An entomology expert testified today that the insects found in Casey Anthony's car were often associated with decomposition.
"All of these were consistent with extended post mortem remains," said Neal Haskell, a forensic science professor at St. Joseph's College in Indiana.
Florida mother Casey Anthony is accused of killing her 2-year-old daughter Caylee. She is charged with first degree murder and could face the death penalty if convicted.
Haskell's testimony seem to support the prosecution's theory that Caylee's body was in the trunk of Casey's car for three to five days.
This contradicts the defense, which has been building its case on an accidental drowning for the cause of death of Caylee.
Over the past several weeks, the witnesses and experts have testified about the smell of a decomposing body coming from Casey Anthony's car.
Caylee's remains were found on Dec. 11, 2008 in a wooded area near the Anthony family home.
The toddler had been reported missing July 15, 2008, 31 days after she was last seen alive.
On Friday, the judge in the Casey Anthony murder trial ruled that an animated video that morphs from the face of a live 2-year-old Caylee to a skull with duct tape could be shown to jurors.
The video was first shown to Anthony, her defense team, prosecutors and Judge Belvin Perry.
The jury was removed before the video was played and it was not displayed on monitors for the rest of the court audience to see.
The prosecution asked to submit the video as evidence to prove that Caylee died from duct tape on her nose and mouth. The defense argued against the video.
"This disgusting superimposition is nothing but a fantasy. ... It's not supported by anything that can't be testified to," defense attorney Jose Baez argued. Evidence photos in the Casey Anthony murder trial .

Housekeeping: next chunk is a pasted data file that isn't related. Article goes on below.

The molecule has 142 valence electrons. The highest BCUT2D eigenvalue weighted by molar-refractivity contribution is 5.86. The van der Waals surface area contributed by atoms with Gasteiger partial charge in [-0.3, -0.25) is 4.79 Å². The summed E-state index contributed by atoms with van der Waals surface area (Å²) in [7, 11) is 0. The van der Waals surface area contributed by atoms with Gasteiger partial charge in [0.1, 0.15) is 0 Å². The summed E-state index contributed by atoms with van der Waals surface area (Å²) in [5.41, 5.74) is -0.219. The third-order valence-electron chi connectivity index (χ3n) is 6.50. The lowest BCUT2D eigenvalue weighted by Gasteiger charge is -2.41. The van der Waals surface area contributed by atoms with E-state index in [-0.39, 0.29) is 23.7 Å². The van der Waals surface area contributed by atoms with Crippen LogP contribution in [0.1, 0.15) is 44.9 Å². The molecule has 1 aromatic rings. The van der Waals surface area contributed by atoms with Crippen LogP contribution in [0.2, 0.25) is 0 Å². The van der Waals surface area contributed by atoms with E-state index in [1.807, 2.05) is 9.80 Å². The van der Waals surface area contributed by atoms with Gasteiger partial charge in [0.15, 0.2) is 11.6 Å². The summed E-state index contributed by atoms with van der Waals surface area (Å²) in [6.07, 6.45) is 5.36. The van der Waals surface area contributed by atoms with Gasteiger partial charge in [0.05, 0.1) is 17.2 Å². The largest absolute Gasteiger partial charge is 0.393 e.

Anthony, 25, watched the tape intensely but did not show emotion.
Once Perry approved the video to be shown to jurors, Anthony was visibly upset and did not watch the video a second time.
Caylee's skull, found in December of 2008, had three pieces of duct tape on it. The duct tape is key for the prosecution in proving that Caylee's death was a homicide.
Earlier on Friday, Orange County Chief Medical Examiner Jan Garavaglia testified that it was scientifically defensible to say that Caylee's death was a homicide, but that because of decomposition she could not determine how the homicide occurred.
"The fact that there's duct tape anywhere attached to that child's face is to me indication that it's homicide," she said.
Garavaglia said that a number of red flags contributed to her decision to list the death as a homicide. The first was that nobody reported Caylee was missing for 31 days. Caylee was reported missing July 15, 2008.
The second red flag was that her body was hidden.
"The fact that it's [Caylee's body] tossed in a field to rot in bags is a clear indication that the body was being tried to be hidden," Garavaglia said.
ABC News' Linsey Davis contributed to this report.